Tess Vigeland: The NBA finals hit the boards tonight in Miami. But the match-up looks a little different this year.
No Lakers, no Celtics. It is the Miami Heat versus the Dallas Mavericks. LeBron James is, of course, with Miami now. And so his presence on the court could make this series must-see TV.
But commentator Jon Wertheim says there's something else helping ratings.
Jon Wertheim: By most measures, this is a Golden Age in sports. Salaries and revenues and overall interest have never been higher. Consider that NFL teams and players are risking a work stoppage, as they haggle over how to divide $9 billion in annual revenue. Yet while you seldom hear it discussed, fewer fans are going to games. Baseball's attendance is down this season. NFL attendance has fallen each season since 2007. Even if you believe the NBA's claims that crowds were up slightly this year -- there are so many empty seats that 22 of the 30 teams claim to be losing money, a combined $300 million this season.
True, the recession was bad for business. But there's also this: It's getting harder to justify leaving the 60-inch hi-def comfort of your living room. Go to a live event and yeah, you get to be there. But you also pay handsomely for the privilege, easily $100 per ticket. At home, it's essentially free. At the stadium, you pay for parking, wait in lines first for concessions and then for the restrooms. During breaks at the stadium, you get t-shirts shot out of air cannons. At home you can spend breaks watching other games and even chatting with family. At the stadium, you watch the game from one vantage point: yours. At home, you watch plays and replays from an array of angles. And as long as TVs are getting ever bigger and ever sharper, this doesn't figure to change.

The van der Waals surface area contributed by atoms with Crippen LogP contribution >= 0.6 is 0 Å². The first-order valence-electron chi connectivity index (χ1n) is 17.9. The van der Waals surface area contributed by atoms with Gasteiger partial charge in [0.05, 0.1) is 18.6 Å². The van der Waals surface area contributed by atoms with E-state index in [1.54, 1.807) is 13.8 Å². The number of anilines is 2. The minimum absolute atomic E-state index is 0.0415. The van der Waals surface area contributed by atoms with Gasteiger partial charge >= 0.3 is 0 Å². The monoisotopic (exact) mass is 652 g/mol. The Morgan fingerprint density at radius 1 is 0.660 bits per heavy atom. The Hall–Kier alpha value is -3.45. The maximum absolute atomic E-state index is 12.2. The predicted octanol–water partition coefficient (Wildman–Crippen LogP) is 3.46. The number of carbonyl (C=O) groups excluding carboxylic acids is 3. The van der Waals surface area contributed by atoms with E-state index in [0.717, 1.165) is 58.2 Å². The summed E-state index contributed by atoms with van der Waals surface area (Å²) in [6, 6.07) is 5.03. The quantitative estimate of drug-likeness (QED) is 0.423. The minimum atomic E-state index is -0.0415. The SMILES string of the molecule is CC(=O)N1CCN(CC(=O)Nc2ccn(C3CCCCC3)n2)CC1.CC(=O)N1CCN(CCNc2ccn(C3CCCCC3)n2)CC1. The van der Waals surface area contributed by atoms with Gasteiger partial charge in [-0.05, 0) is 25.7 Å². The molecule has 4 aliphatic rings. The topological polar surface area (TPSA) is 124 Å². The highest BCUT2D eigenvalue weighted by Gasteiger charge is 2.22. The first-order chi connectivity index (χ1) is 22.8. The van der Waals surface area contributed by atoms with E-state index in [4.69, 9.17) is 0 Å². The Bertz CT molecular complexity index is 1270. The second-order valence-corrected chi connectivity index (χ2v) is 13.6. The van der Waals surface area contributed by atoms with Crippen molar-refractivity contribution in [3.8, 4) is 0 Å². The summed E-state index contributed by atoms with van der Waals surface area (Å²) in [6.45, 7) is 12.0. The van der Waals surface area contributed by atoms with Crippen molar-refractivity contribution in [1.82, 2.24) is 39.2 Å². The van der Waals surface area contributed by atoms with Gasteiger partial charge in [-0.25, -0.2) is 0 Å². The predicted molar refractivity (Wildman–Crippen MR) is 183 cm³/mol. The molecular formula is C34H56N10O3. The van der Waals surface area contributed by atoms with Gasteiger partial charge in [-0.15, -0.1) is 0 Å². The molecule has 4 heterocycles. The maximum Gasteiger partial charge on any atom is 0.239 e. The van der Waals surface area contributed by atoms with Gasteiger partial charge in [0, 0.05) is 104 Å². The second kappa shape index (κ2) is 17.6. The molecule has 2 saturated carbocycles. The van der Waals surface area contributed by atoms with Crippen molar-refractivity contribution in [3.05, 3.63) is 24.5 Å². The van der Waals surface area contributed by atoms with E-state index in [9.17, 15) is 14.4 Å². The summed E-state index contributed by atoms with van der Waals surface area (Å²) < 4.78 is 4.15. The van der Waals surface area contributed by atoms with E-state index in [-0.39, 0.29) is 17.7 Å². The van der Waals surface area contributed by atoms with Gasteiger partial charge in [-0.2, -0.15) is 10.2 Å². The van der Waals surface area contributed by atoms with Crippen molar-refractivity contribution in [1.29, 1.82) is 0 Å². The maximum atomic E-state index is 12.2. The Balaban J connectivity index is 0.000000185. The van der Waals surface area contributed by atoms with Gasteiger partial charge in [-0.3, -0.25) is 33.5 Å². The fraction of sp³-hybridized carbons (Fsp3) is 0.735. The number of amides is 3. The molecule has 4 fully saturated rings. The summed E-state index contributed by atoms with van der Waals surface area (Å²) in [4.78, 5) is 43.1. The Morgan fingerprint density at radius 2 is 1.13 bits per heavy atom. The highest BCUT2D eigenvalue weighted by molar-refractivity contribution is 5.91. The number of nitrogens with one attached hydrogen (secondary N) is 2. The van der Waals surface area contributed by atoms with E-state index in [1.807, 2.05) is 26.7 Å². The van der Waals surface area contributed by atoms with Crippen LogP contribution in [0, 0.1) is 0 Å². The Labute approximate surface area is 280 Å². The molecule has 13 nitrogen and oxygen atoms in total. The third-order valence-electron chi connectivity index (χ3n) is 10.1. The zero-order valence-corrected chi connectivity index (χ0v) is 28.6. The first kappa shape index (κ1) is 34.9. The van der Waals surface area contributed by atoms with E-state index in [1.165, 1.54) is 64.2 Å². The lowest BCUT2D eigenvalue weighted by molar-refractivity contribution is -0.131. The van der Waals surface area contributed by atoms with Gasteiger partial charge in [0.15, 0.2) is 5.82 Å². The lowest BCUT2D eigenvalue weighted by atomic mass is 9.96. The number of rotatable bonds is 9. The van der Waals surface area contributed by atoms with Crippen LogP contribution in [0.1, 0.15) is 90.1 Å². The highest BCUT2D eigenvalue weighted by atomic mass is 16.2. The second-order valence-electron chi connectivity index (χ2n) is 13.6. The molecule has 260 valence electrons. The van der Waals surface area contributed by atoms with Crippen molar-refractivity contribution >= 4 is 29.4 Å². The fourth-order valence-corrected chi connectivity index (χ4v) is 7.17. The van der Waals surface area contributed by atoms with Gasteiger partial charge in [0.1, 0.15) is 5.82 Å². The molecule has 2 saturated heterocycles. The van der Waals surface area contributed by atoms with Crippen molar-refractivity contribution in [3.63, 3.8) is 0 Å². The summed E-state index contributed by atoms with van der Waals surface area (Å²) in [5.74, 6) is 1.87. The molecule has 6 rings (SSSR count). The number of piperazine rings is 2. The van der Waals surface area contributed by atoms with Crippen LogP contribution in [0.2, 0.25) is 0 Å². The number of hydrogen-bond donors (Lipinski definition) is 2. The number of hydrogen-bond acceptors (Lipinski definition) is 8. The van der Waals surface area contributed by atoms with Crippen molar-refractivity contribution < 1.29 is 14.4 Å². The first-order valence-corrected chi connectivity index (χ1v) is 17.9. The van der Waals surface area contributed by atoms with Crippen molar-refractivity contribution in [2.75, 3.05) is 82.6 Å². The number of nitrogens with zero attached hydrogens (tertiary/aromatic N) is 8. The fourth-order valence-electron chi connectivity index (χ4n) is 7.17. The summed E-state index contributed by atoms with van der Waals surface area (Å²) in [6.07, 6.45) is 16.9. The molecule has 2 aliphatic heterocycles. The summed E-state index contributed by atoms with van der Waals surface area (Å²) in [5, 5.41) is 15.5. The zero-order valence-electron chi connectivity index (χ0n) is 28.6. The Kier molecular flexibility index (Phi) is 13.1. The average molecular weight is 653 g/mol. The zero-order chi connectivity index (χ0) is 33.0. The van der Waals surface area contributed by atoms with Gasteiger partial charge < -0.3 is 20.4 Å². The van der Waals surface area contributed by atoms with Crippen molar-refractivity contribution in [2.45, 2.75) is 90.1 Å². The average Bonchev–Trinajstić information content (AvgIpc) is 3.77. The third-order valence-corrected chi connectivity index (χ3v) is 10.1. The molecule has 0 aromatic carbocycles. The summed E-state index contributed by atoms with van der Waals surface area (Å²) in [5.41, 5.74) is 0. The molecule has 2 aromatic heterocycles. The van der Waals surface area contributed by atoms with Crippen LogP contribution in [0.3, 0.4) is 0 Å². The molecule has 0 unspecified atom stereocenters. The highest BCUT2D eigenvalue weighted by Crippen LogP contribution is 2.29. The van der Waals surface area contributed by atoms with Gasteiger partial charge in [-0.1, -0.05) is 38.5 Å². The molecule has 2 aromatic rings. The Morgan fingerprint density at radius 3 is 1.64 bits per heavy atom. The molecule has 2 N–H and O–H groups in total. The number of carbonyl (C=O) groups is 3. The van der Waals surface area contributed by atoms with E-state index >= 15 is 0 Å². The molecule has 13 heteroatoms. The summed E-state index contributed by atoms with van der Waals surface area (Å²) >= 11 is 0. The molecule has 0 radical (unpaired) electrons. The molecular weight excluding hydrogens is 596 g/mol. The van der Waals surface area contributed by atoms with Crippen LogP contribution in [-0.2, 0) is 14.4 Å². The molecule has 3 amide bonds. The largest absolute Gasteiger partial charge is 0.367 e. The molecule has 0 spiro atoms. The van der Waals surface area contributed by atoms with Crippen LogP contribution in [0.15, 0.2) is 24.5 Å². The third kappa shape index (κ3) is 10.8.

This trend isn't altogether bad: the NFL labor battle has taught us anything, it's that there's significant value in television revenue. But it prompts the question: In the future, who's going to go to the games we all love to watch? Corporate audiences, say the teams. And that's true. Better to entertain clients from the ballpark than in your living room. But that's only a fraction of the seats.
Even as sports grow, expect for the next generation of venues to be smaller and cozier. Expect to see more of the comforts of home, whether that's Wi-Fi access or softer seats. Best of all, expect to see to a reduction in ticket prices. Otherwise, we'll have to change the lyrics: "Take me in to the ballgame."
Vigeland: Jon Wertheim is a senior writer at Sports Illustrated. He's also the co-author of the new book called Scorecasting: The Hidden Influences Behind How Sports Are Played and Games Are Won. You can influence us anytime -- click on this contact link.